An approach to music education in the final phase of high school : possibilities suggested by the learning that took place in a student band playing original, popular music.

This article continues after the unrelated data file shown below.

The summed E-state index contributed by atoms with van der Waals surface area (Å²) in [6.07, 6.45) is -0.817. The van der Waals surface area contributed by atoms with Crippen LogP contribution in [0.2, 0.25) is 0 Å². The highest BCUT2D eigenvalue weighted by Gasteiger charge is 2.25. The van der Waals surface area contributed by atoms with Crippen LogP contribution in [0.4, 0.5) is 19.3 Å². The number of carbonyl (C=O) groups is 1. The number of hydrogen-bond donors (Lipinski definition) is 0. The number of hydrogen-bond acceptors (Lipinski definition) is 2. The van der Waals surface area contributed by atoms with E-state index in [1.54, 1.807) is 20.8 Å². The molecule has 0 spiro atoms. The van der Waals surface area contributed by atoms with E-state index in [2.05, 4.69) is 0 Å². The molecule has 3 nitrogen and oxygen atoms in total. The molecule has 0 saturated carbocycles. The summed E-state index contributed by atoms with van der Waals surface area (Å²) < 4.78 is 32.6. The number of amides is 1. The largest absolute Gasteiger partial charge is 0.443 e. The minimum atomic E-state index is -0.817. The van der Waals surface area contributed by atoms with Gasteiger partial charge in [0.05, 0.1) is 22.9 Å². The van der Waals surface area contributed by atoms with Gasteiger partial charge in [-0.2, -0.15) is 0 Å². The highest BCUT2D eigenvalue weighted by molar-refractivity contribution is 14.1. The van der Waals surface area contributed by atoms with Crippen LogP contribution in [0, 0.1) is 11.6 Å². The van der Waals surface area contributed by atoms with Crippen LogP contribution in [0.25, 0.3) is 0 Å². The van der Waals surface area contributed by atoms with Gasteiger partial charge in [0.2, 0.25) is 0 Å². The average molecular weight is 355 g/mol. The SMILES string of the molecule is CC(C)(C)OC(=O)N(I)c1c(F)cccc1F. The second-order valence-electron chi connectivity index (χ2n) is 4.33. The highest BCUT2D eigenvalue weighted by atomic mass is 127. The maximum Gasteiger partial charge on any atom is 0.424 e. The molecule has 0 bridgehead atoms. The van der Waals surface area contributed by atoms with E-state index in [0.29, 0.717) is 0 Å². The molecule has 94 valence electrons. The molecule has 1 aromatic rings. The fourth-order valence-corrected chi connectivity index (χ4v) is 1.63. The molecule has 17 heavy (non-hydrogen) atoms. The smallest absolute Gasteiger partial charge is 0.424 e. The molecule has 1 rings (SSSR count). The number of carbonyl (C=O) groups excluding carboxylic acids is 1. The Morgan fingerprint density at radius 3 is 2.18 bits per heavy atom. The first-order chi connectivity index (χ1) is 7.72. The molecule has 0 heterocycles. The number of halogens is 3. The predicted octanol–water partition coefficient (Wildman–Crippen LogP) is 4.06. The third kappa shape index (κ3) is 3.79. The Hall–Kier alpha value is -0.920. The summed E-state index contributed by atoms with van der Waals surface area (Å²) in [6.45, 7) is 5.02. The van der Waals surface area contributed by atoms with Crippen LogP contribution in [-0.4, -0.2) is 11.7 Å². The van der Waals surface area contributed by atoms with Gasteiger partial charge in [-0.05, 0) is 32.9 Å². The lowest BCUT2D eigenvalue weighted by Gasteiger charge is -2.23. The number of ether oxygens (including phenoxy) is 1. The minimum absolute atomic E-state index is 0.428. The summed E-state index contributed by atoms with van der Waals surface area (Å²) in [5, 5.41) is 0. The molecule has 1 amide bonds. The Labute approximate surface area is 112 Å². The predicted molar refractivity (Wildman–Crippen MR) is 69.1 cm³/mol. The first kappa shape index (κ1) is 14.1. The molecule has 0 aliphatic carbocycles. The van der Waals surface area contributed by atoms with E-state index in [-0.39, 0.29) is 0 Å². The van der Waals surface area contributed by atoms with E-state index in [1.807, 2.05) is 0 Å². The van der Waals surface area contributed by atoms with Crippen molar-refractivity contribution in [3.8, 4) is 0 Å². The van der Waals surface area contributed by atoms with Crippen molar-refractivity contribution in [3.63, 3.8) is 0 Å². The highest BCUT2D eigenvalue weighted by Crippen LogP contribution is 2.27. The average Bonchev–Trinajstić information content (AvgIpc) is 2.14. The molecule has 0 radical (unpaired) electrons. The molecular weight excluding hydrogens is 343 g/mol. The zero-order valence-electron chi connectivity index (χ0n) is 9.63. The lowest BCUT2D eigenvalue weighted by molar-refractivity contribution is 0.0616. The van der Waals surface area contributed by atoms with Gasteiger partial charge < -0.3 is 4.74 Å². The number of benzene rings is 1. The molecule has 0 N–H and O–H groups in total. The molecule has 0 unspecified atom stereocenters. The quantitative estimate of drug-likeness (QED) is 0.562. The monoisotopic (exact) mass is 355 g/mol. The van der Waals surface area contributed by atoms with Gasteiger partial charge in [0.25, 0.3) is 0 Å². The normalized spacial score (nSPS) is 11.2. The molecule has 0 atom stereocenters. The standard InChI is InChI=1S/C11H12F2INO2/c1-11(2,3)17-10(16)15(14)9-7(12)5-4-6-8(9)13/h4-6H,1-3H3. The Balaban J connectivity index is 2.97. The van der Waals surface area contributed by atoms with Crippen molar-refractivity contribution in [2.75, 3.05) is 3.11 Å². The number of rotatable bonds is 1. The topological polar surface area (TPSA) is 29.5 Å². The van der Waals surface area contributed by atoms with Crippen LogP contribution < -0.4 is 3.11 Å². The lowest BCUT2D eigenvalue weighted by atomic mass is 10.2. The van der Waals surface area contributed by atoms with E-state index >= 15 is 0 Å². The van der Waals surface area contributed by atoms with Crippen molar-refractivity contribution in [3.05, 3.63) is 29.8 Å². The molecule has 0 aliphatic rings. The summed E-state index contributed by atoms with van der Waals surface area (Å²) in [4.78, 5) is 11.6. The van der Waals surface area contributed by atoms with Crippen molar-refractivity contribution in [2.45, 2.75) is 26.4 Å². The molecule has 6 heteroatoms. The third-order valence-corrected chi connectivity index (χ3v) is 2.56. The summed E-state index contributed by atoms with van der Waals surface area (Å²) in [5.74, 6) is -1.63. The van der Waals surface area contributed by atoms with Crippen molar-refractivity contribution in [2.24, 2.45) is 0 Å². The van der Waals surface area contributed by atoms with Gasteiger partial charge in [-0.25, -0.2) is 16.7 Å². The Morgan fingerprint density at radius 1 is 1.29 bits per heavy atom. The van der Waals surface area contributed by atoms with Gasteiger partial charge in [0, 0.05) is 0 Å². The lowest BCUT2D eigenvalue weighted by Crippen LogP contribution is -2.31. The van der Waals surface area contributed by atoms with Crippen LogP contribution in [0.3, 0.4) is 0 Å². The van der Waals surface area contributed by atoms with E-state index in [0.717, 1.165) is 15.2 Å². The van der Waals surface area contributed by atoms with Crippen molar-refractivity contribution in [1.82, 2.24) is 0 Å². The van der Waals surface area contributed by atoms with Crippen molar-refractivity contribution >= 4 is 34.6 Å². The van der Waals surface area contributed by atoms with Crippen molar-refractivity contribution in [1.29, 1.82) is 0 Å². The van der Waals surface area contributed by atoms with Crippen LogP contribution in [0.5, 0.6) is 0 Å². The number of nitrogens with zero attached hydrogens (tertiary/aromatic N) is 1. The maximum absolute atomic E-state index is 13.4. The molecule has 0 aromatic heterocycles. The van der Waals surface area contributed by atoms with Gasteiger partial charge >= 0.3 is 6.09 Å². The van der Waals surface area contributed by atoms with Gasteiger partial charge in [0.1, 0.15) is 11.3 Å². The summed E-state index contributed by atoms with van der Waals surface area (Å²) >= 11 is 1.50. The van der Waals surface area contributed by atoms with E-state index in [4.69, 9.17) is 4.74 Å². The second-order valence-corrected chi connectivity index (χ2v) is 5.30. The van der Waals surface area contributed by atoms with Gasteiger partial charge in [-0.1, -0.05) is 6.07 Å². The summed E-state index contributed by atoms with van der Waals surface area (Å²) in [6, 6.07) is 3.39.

In South Africa, both the paradigm for music education and the music syllabus need to change: music teachers need to correct and compensate for the consequences of the Apartheid system of the past, and they need to meet the challenges of the outcomes based model of Curriculum 2005, which has been accepted by the National Education Department as the plan which will be followed in the future. This dissertation attempts to contribute to the implementation of Curriculum 2005 by making a case study of a successful student band, Amethyst, all of whose members were almost entirely self taught in music. After identifying what the members of Amethyst learned and how they learned it, the work finds ways of applying the findings from the case study to the teaching of music in the Further Education and Training phase of Curriculum 2005. The case study is contextualised by a consideration of the salient characteristics of outcomes-based education as embodied in Curriculum 2005 and by including discussion of similarities between the way learning took place in Amethyst and the informal learning of music that takes place in African and Indian communities within South Africa. These similarities in learning methods are ones that fit well with the perspectives propagated by outcomes-based education. Practical suggestions for the classroom take cognizance of the intercultural ideals of Curriculum 2005, and these suggestions are presented within a framework based on the critical cross-field outcomes and specific outcomes identified in this curriculum. The matters of evaluation and assessment, as well as the content of learning programs are also addressed. This dissertation is based on qualitative research methods, including interviews with the band members, their parents, some students who were well acquainted with the band, and two educationists with specialised knowledge concerning the new OBE system. The case study also includes an exploration of the reasons for the boys choosing to teach themselves even though music was available as a subject in their school , an exploration which confirmed that the current music education system has become outdated.
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